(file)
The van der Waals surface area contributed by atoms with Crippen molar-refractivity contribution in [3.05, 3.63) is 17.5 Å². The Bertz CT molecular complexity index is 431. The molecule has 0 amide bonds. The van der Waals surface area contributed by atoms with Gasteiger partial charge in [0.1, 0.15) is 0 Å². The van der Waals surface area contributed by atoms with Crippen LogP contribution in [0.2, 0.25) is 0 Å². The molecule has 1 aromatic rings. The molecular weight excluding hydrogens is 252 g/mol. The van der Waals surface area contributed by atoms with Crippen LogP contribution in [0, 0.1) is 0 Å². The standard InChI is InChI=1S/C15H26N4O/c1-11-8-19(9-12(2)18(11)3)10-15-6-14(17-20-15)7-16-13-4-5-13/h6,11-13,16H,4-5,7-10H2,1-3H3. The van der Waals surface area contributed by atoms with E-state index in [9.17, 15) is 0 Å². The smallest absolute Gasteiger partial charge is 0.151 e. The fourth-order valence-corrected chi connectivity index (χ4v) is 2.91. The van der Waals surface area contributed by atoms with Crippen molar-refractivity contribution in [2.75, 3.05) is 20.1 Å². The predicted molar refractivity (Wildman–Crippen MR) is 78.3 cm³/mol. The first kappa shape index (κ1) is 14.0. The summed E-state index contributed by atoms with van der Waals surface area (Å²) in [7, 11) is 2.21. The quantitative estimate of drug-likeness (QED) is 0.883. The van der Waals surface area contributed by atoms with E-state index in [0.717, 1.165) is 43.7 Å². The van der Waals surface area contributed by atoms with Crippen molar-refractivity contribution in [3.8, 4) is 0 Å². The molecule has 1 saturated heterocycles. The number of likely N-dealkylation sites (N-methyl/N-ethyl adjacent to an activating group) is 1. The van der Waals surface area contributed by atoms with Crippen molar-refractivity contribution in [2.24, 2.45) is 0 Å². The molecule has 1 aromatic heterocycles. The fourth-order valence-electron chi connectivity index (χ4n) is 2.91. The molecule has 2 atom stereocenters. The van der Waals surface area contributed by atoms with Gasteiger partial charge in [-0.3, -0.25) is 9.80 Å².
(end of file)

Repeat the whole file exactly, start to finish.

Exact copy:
The van der Waals surface area contributed by atoms with Crippen molar-refractivity contribution in [3.05, 3.63) is 17.5 Å². The Bertz CT molecular complexity index is 431. The molecule has 0 amide bonds. The van der Waals surface area contributed by atoms with Gasteiger partial charge in [0.1, 0.15) is 0 Å². The van der Waals surface area contributed by atoms with Crippen LogP contribution in [0.2, 0.25) is 0 Å². The molecule has 1 aromatic rings. The molecular weight excluding hydrogens is 252 g/mol. The van der Waals surface area contributed by atoms with Crippen LogP contribution in [0, 0.1) is 0 Å². The standard InChI is InChI=1S/C15H26N4O/c1-11-8-19(9-12(2)18(11)3)10-15-6-14(17-20-15)7-16-13-4-5-13/h6,11-13,16H,4-5,7-10H2,1-3H3. The van der Waals surface area contributed by atoms with E-state index in [9.17, 15) is 0 Å². The smallest absolute Gasteiger partial charge is 0.151 e. The fourth-order valence-corrected chi connectivity index (χ4v) is 2.91. The van der Waals surface area contributed by atoms with Crippen molar-refractivity contribution in [2.75, 3.05) is 20.1 Å². The predicted molar refractivity (Wildman–Crippen MR) is 78.3 cm³/mol. The first kappa shape index (κ1) is 14.0. The summed E-state index contributed by atoms with van der Waals surface area (Å²) in [7, 11) is 2.21. The quantitative estimate of drug-likeness (QED) is 0.883. The van der Waals surface area contributed by atoms with E-state index in [0.717, 1.165) is 43.7 Å². The van der Waals surface area contributed by atoms with Crippen molar-refractivity contribution in [3.8, 4) is 0 Å². The molecule has 1 saturated heterocycles. The number of likely N-dealkylation sites (N-methyl/N-ethyl adjacent to an activating group) is 1. The van der Waals surface area contributed by atoms with Crippen molar-refractivity contribution in [2.24, 2.45) is 0 Å². The molecule has 1 aromatic heterocycles. The fourth-order valence-electron chi connectivity index (χ4n) is 2.91. The molecule has 2 atom stereocenters. The van der Waals surface area contributed by atoms with Gasteiger partial charge in [-0.3, -0.25) is 9.80 Å².